The Hippocratic Oath and the Ethics of Medicine
This engaging book examines what the Hippocratic Oath meant to Greek physicians 2400 years ago and reflects on its relevance to medical ethics today. Drawing on the writings of ancient physicians, Greek playwrights, and modern scholars, each chapter explores one of its passages and concludes with a modern case discussion. The Oath proposes principles governing the relationship between the physician and society and patients. It rules out the use of poison and a hazardous abortive technique. It defines integrity and discretion in physicians' speech. The ancient Greek medical works written during the same period as the Oath reveal that Greek physicians understood that they had a duty to avoid medical errors and learn from bad outcomes. These works showed how and why to tell patients about their diseases and dire prognoses in order to develop a partnership for healing and to build the credibility of the profession. Miles uses these writings to illuminate the meaning of the Oath in its day and in so doing shows how and why it remains a valuable guide to the ethical practice of medicine. This is a book for anyone who loves medicine and is concerned about the ethics and history of this profession.
What people are saying - Write a review
We haven't found any reviews in the usual places.
THE HEALTH OF THE PUBLIC
THE OATH FOR OUR TIME
THE OATH AS A CURRICULAR
Table APPBl continued
Other editions - View all
abortion Aeschylus Allied Sci ancient Greece ancient Greek medical ancient Greek physicians Ancient Medicine Ann Intern Aphorisms Asclepian Asclepius Bioethics Bull Hist cancer century cians confidentiality culture death described destructive injustice destructive pessary disavowal discussion Diseases of Women divine Edelstein Epidemics Epione Euripides euthanasia example Greek medical treatises harm healers healing health-care Hippocrates 1950 Hippocratic Oath Hist Med Allied human hybris Hygieia informed consent Internal Affections JAMA Jonsen Jouanna justice Littre Lloyd Loeb medi medical abortion medical errors medical ethics medical schools modern moral noted NSAID nursing Oath was written Oedipus the King pain passage patients Pellegrino person pessaries physi Plato profession professional prognosis Prorrhetic pure and holy refers Regimen says Scribonius Largus sexual relations slaves social Sophocles speak suicide surgery surgical techne Temkin therapy thev tion Trans transgression translation treat treatment uterus Veatch voluntary and destructive Wangensteen woman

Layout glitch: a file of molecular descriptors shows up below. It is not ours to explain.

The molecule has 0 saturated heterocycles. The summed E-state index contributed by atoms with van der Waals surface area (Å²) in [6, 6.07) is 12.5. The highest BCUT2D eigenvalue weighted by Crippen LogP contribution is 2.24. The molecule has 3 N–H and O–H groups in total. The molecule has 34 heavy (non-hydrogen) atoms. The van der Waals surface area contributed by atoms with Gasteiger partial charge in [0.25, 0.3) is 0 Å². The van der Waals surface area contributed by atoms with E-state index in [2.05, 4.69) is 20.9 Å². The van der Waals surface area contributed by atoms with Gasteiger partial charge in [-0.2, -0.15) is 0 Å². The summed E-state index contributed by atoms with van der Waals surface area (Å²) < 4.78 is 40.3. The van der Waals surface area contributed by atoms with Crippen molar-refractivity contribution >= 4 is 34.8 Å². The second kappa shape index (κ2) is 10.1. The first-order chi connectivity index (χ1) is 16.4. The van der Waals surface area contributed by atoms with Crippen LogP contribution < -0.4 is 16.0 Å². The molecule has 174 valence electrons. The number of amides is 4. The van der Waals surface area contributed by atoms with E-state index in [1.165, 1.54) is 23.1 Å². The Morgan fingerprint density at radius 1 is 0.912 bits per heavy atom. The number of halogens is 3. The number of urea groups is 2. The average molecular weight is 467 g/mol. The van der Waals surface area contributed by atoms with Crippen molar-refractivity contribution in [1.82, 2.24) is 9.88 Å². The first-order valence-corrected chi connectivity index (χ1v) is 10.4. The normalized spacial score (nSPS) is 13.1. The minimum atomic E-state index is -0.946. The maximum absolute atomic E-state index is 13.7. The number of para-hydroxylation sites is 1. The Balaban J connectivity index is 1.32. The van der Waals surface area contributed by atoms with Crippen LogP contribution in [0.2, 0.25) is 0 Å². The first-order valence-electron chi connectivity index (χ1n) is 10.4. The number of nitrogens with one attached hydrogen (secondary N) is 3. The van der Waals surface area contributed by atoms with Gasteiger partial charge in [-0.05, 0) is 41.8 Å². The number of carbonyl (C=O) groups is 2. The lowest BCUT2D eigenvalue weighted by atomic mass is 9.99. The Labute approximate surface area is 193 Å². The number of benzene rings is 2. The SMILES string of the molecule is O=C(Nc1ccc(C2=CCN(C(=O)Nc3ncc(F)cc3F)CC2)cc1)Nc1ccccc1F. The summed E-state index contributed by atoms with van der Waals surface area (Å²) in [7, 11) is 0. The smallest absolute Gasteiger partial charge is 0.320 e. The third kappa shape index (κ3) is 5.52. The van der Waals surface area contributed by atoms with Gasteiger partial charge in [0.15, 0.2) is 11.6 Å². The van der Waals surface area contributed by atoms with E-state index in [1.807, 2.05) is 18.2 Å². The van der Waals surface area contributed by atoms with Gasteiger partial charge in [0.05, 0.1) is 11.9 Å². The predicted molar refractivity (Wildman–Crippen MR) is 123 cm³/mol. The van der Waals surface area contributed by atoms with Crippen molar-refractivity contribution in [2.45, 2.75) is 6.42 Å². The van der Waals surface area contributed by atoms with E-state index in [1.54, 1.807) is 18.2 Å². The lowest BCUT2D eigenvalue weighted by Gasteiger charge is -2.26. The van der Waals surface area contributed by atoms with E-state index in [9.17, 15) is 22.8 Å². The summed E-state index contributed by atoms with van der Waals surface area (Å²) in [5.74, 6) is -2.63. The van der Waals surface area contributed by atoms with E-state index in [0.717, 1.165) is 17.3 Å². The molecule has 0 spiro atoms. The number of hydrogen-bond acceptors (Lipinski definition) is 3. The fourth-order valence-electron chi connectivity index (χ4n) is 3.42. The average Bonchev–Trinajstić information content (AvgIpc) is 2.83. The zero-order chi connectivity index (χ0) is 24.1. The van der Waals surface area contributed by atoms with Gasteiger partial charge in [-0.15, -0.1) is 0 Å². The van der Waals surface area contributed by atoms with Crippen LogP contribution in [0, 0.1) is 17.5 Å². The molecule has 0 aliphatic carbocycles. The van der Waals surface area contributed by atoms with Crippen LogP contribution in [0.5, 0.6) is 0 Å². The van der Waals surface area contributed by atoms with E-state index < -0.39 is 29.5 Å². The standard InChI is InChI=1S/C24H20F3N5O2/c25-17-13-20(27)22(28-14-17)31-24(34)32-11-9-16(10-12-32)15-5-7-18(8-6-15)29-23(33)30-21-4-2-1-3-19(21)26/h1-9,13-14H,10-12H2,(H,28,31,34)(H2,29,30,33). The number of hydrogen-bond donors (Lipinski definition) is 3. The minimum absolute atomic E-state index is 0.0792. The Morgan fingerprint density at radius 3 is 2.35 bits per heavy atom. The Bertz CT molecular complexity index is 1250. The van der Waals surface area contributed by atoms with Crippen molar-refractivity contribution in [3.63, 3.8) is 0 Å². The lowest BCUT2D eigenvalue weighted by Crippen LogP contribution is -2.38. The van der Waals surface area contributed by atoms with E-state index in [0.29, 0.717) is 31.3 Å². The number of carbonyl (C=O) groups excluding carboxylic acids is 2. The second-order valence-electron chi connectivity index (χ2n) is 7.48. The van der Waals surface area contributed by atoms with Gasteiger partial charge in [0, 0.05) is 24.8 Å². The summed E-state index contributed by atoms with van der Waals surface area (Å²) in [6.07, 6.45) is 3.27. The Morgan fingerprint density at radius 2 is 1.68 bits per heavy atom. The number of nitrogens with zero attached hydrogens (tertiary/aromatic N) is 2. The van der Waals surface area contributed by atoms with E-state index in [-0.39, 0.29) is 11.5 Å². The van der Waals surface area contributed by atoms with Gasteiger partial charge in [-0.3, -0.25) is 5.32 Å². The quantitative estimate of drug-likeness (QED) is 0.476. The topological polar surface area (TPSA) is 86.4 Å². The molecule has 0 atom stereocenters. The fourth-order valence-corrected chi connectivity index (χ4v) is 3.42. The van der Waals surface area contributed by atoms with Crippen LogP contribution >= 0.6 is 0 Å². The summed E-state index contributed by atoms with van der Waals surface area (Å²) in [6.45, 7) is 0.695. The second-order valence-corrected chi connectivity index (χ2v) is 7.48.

Page 13 - ... they desire to learn it without fee and covenant; to give a share of precepts and oral instruction and all the other learning to my sons and to the sons of him who has instructed me and to pupils who have signed the covenant and have taken an oath according to the medical law, but to no one else.